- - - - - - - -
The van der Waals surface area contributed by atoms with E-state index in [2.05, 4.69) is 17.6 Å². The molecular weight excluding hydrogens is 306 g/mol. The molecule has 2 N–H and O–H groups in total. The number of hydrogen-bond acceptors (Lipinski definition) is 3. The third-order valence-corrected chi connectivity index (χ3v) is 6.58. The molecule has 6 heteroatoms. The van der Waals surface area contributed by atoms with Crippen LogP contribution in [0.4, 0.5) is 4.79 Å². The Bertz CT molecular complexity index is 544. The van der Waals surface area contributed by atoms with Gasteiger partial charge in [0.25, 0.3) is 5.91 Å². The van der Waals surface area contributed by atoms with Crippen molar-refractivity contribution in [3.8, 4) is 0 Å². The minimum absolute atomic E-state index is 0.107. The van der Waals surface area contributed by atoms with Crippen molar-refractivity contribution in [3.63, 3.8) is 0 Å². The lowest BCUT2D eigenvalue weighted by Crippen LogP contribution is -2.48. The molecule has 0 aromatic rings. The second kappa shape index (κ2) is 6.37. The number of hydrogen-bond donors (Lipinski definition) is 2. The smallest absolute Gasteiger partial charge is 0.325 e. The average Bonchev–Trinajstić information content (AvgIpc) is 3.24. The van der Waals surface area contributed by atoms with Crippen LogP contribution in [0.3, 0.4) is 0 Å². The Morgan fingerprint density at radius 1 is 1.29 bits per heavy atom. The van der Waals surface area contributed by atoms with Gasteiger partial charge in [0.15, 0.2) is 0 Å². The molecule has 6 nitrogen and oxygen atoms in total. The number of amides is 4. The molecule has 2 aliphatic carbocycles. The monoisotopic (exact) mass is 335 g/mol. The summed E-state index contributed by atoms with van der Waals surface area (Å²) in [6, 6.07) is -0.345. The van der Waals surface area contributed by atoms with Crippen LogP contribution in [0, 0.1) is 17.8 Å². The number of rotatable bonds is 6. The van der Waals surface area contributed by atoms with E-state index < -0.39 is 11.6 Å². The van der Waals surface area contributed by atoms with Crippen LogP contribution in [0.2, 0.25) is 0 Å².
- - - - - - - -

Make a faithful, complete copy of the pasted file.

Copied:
The van der Waals surface area contributed by atoms with E-state index in [2.05, 4.69) is 17.6 Å². The molecular weight excluding hydrogens is 306 g/mol. The molecule has 2 N–H and O–H groups in total. The number of hydrogen-bond acceptors (Lipinski definition) is 3. The third-order valence-corrected chi connectivity index (χ3v) is 6.58. The molecule has 6 heteroatoms. The van der Waals surface area contributed by atoms with Crippen LogP contribution in [0.4, 0.5) is 4.79 Å². The Bertz CT molecular complexity index is 544. The van der Waals surface area contributed by atoms with Gasteiger partial charge in [0.25, 0.3) is 5.91 Å². The van der Waals surface area contributed by atoms with Crippen molar-refractivity contribution in [3.8, 4) is 0 Å². The minimum absolute atomic E-state index is 0.107. The van der Waals surface area contributed by atoms with Crippen molar-refractivity contribution in [3.63, 3.8) is 0 Å². The lowest BCUT2D eigenvalue weighted by Crippen LogP contribution is -2.48. The molecule has 0 aromatic rings. The second kappa shape index (κ2) is 6.37. The number of hydrogen-bond donors (Lipinski definition) is 2. The smallest absolute Gasteiger partial charge is 0.325 e. The average Bonchev–Trinajstić information content (AvgIpc) is 3.24. The van der Waals surface area contributed by atoms with Crippen LogP contribution in [0.3, 0.4) is 0 Å². The Morgan fingerprint density at radius 1 is 1.29 bits per heavy atom. The van der Waals surface area contributed by atoms with Gasteiger partial charge in [0.15, 0.2) is 0 Å². The molecule has 6 nitrogen and oxygen atoms in total. The number of amides is 4. The molecule has 2 aliphatic carbocycles. The monoisotopic (exact) mass is 335 g/mol. The summed E-state index contributed by atoms with van der Waals surface area (Å²) in [6, 6.07) is -0.345. The van der Waals surface area contributed by atoms with Crippen LogP contribution in [0, 0.1) is 17.8 Å². The number of rotatable bonds is 6. The van der Waals surface area contributed by atoms with E-state index < -0.39 is 11.6 Å². The van der Waals surface area contributed by atoms with Crippen LogP contribution in [0.2, 0.25) is 0 Å².